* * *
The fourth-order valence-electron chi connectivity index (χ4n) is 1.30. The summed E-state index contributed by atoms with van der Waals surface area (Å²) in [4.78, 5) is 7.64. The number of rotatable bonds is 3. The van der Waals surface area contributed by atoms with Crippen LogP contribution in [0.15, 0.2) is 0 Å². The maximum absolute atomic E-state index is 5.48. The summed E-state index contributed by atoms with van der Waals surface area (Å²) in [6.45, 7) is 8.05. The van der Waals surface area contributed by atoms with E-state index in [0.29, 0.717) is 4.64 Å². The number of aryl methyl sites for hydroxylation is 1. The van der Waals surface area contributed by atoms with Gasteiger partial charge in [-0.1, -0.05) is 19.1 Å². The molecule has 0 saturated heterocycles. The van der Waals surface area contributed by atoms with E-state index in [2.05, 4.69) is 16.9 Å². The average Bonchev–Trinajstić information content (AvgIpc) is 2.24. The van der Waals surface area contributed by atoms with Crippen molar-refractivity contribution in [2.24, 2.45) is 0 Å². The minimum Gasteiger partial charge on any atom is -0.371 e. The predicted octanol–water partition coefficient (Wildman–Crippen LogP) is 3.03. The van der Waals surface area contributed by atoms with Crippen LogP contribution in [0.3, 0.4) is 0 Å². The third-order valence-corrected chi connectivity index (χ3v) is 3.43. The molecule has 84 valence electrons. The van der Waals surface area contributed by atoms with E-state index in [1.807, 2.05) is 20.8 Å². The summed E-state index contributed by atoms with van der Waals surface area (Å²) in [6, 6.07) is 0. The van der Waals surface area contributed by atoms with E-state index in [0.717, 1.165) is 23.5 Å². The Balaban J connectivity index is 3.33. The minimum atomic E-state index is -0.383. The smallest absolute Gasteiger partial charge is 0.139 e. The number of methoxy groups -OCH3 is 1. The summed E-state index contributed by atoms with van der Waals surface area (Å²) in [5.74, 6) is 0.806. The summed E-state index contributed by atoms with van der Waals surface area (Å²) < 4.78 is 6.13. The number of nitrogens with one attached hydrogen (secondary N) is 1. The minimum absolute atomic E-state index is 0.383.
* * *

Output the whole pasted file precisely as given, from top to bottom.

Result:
The fourth-order valence-electron chi connectivity index (χ4n) is 1.30. The summed E-state index contributed by atoms with van der Waals surface area (Å²) in [4.78, 5) is 7.64. The number of rotatable bonds is 3. The van der Waals surface area contributed by atoms with Crippen LogP contribution in [0.15, 0.2) is 0 Å². The maximum absolute atomic E-state index is 5.48. The summed E-state index contributed by atoms with van der Waals surface area (Å²) in [6.45, 7) is 8.05. The van der Waals surface area contributed by atoms with E-state index in [0.29, 0.717) is 4.64 Å². The number of aryl methyl sites for hydroxylation is 1. The van der Waals surface area contributed by atoms with Gasteiger partial charge in [-0.1, -0.05) is 19.1 Å². The molecule has 0 saturated heterocycles. The van der Waals surface area contributed by atoms with E-state index in [2.05, 4.69) is 16.9 Å². The average Bonchev–Trinajstić information content (AvgIpc) is 2.24. The van der Waals surface area contributed by atoms with Crippen molar-refractivity contribution in [2.24, 2.45) is 0 Å². The minimum Gasteiger partial charge on any atom is -0.371 e. The predicted octanol–water partition coefficient (Wildman–Crippen LogP) is 3.03. The van der Waals surface area contributed by atoms with Crippen LogP contribution in [0.3, 0.4) is 0 Å². The third-order valence-corrected chi connectivity index (χ3v) is 3.43. The molecule has 84 valence electrons. The van der Waals surface area contributed by atoms with E-state index in [1.807, 2.05) is 20.8 Å². The summed E-state index contributed by atoms with van der Waals surface area (Å²) in [6, 6.07) is 0. The van der Waals surface area contributed by atoms with E-state index in [0.717, 1.165) is 23.5 Å². The Balaban J connectivity index is 3.33. The minimum atomic E-state index is -0.383. The smallest absolute Gasteiger partial charge is 0.139 e. The number of methoxy groups -OCH3 is 1. The summed E-state index contributed by atoms with van der Waals surface area (Å²) in [5.74, 6) is 0.806. The summed E-state index contributed by atoms with van der Waals surface area (Å²) < 4.78 is 6.13. The number of nitrogens with one attached hydrogen (secondary N) is 1. The minimum absolute atomic E-state index is 0.383.